A question and answer session saw reps – many from workplaces striking against cuts and managerment bullying – challenge Greene on privatisation, unfair workload hikes and the bullying that went with them. At the end Greene, summing up, asked, “What have I missed?” In the silence immediately after could be heard one final perfect heckle” “Everything!” With that “Moya” and her clutch of Royal Mail minions waiting in the wings vanished off stage. So much for the first act warming up the crowd!

Dave and Billy take the stage

The Deputy General Secretary-Postal Dave Ward spoke first, explaining that he wanted every rep in the meeting to be clear on two things: that “the objectives for the strike ballot have to be industrial objectives” (in other words this was not a strike against privatisation but our terms and conditions); and there was “no prospect of us reaching an agreement with the employer without a big yes vote”.

The popular “Wardie” took apart Royal Mail’s pay offer, laying out all the strings attached, such as pension cuts. He reminded everyone of how the board, led by Greene, had shafted us with fake Colleague Shares and blanked the union on pay for two years until June’s consultative ballot had shown a massive response against privatisation and for a pay rise, i.e. only pressure works.

Despite some concessions – and Greene making it clear in her summing up that a three year guarantee on pay and conditions was not necessarily a final offer – little has actually moved, and he stressed that without a big yes vote we would see no further improvements in the offer. He gave a sobering account of how privatisation, unchecked, would tear apart the company apart.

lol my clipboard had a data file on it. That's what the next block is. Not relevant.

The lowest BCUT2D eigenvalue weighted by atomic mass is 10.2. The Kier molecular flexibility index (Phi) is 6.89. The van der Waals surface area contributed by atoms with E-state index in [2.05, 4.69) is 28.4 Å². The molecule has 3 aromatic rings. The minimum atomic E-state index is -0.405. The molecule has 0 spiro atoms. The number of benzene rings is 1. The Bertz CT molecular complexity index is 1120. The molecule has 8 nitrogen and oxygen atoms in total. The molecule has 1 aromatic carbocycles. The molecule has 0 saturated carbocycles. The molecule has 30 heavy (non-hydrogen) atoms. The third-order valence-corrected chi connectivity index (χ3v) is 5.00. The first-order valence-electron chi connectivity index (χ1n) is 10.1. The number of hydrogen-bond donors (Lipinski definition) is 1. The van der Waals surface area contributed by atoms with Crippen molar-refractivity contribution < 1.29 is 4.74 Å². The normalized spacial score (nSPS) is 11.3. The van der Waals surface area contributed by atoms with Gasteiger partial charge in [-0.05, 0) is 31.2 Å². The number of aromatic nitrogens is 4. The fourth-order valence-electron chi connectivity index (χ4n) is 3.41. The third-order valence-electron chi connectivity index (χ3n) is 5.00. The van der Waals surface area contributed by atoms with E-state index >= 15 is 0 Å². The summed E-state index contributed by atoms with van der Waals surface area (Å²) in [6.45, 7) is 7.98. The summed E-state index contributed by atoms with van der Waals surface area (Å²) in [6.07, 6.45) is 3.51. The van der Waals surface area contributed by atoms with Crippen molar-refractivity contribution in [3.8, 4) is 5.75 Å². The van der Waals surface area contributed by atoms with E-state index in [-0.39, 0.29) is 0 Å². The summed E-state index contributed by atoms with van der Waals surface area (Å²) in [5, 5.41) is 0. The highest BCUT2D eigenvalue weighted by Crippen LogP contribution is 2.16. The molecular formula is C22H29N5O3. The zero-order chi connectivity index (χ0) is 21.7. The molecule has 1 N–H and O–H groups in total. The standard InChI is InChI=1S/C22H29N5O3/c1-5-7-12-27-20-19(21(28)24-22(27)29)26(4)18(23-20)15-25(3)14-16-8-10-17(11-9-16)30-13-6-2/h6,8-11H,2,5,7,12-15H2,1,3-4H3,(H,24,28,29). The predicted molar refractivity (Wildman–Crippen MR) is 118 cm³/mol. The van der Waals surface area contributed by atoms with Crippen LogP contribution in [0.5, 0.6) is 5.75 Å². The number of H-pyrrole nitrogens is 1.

Dave made clear the strategy of the CWU leadership: a “legally unprecedented” 10-year deal, locking in not just terms and conditions and union agreements but also Royal Mail’s current structure: keeping the part-time:full-time ratio the same, no two-tier workforce, stopping the company being broken up and bits sold (Parcelforce) or franchised off (mail centres, delivery offices). The Postal Executive’s aim is to “eliminate” or neutralise every conceivable danger that could arise from privatisation.

The union’s lawyers were working on “legally watertight protections” that would see the union seek an injunction against any new owners who tried to break this all-in deal, rather than the other way round. The deal would “change the balance of forces” and culture in the company for good. But for most of the his speech, the message was that the current Royal Mail deal on the table is too low, and “we can get a better deal but only if you deliver a yes vote”.